The Republican candidate for New York governor, Marc Molinaro, is proposing term limits of two four-year terms for statewide offices, including the office of governor, and 12-year limits for state lawmakers.
Molinaro says it’s up to the governor of the state to set an example. The Dutchess County executive says if he is elected in November, he’d limit himself to two terms in office. He says it’s healthy for democracy.
“One of the reasons why New York has a more corrupted government than any other in the country is because there are entrenched people who think public service is about them, and not the people,” Molinaro said.
Molinaro says Democratic Governor Andrew Cuomo, who is seeking a third term as governor, has amassed too much power and soured too many relationships in his eight years in the job, and should not even be seeking another four years.
“The tone around here is too toxic, too corrosive, too combative,” Molinaro said. “And, sadly, too stale.”
Many state lawmakers have been in office for decades. Molinaro says they would be grandfathered in, and would not immediately have to leave their jobs under his proposal.
But he says he’d push for the term limits of two four-year terms for governor, lieutenant governor, comptroller and attorney general, and six two-year terms for senators and Assembly members, as one of his first acts in office. He says he’d even put it into a “take it or leave it” budget resolution, if necessary.
“It will be the first package of bills that I present to the state legislature,” he said. “And I will require a vote one way or another.”
Though Governor Cuomo is seeking a third term in office, he put a two-term limit provision for statewide elected officials into his budget plan this year. The legislature did not accept the provision.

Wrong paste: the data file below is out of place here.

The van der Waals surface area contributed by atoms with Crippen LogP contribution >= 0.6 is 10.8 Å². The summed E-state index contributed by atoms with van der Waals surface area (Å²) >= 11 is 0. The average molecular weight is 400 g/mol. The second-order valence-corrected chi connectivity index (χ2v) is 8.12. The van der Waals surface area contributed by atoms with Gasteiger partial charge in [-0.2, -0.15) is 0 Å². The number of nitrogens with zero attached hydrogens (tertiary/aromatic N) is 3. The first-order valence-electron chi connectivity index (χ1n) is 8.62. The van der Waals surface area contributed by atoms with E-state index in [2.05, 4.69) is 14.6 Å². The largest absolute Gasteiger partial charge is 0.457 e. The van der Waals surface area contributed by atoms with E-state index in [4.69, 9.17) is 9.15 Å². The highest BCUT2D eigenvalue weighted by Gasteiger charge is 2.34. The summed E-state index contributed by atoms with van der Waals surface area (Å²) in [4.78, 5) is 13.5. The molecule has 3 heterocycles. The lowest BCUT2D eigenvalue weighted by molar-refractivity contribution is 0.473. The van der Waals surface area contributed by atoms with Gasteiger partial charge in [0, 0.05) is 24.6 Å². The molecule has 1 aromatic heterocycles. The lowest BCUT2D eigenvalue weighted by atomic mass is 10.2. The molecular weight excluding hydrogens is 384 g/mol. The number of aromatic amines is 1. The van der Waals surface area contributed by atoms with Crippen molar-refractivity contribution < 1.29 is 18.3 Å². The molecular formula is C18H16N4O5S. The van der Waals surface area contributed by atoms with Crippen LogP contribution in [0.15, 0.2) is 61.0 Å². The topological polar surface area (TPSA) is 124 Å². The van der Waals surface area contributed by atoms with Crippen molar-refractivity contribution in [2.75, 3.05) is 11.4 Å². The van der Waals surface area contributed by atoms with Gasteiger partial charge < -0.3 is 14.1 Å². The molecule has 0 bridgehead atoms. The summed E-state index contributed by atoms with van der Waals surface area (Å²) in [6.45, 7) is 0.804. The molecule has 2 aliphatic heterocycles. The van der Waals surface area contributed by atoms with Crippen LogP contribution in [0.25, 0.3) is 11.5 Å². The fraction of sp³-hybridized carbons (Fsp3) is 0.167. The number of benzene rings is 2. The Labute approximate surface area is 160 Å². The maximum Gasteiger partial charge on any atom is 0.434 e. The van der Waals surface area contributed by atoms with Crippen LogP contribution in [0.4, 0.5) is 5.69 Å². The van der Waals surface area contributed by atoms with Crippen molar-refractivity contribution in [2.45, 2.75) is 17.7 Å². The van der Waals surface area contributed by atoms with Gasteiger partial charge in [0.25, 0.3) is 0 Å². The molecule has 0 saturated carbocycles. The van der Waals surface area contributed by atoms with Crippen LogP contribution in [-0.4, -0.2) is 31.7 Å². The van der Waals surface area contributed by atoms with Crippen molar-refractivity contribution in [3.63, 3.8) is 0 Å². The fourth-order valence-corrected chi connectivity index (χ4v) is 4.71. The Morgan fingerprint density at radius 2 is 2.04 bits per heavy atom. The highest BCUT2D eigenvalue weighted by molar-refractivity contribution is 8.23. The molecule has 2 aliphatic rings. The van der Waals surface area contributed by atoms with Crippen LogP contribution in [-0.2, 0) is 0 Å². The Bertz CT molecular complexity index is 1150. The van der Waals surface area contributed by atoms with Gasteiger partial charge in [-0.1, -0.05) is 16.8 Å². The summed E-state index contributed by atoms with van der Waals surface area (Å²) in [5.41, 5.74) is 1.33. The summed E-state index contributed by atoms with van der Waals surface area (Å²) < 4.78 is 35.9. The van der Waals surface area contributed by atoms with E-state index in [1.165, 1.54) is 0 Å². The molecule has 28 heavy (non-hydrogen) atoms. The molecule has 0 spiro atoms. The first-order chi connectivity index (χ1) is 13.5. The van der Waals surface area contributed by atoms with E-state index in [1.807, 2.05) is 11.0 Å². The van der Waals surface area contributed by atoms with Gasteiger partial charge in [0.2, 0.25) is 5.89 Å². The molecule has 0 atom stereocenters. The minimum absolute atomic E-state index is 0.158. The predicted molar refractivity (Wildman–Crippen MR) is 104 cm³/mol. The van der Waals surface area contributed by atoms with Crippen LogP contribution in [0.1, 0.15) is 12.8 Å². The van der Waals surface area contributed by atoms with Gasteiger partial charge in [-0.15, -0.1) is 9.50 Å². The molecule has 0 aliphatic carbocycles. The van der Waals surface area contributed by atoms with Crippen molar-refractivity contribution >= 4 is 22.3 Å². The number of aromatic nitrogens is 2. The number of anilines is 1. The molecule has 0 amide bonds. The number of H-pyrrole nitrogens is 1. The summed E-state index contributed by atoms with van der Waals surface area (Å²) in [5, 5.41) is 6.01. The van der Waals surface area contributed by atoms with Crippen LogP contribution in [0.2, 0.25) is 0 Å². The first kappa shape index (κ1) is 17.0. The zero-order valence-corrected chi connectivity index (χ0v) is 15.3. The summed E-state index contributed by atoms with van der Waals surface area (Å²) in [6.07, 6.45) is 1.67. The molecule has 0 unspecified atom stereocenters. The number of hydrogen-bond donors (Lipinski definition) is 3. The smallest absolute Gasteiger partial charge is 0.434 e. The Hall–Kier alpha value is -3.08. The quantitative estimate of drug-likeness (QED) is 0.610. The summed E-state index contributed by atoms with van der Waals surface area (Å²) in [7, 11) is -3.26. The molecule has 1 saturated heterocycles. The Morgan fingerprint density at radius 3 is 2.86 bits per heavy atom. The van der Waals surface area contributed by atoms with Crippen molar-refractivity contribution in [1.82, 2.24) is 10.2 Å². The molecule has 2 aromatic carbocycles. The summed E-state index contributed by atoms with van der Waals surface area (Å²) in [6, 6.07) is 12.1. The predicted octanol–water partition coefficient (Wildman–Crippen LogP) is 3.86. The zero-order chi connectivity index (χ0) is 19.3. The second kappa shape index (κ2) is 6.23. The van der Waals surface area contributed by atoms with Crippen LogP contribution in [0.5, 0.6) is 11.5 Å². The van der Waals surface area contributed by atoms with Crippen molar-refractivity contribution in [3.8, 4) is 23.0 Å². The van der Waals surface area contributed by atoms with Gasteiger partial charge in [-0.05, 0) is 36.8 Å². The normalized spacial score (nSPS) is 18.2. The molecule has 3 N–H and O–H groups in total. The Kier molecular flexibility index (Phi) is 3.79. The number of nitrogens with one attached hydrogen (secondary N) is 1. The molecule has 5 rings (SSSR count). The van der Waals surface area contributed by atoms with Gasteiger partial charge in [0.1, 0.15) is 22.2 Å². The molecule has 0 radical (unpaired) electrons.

Molinaro, who has held public office for over two decades, beginning as mayor of his hometown of Tivoli as a teenager, and now is in his second term as Dutchess County executive. He is not advocating for a law to limit the terms of local government officials, saying that should be up to each individual community. But he thinks county executives should not serve more than three terms.
Some government reform groups support term limits.
Citizens Union’s Ethan Geringer-Sameth says his group decided to endorse term limits for governor, lieutenant governor and state legislators when it was advocating for a statewide Constitutional Convention in 2017. Voters would have the option of revisiting the policy in 20 years. The Constitutional Convention was rejected by voters and never happened. But he says two terms should be enough for a governor to accomplish what he or she needs to do.
“Eight years is quite a long time,” Geringer-Sameth said.
But Jennifer Wilson, with the League of Women Voters, says it’s better to first expand New Yorkers’ access to voting, by enacting early voting and making it easier to register to vote. She says ending gerrymandered legislative districts designed to protect incumbents would also help.
“We’d be a totally different state,” Wilson said.
Bills to open up voting in New York remain stalled in the Senate.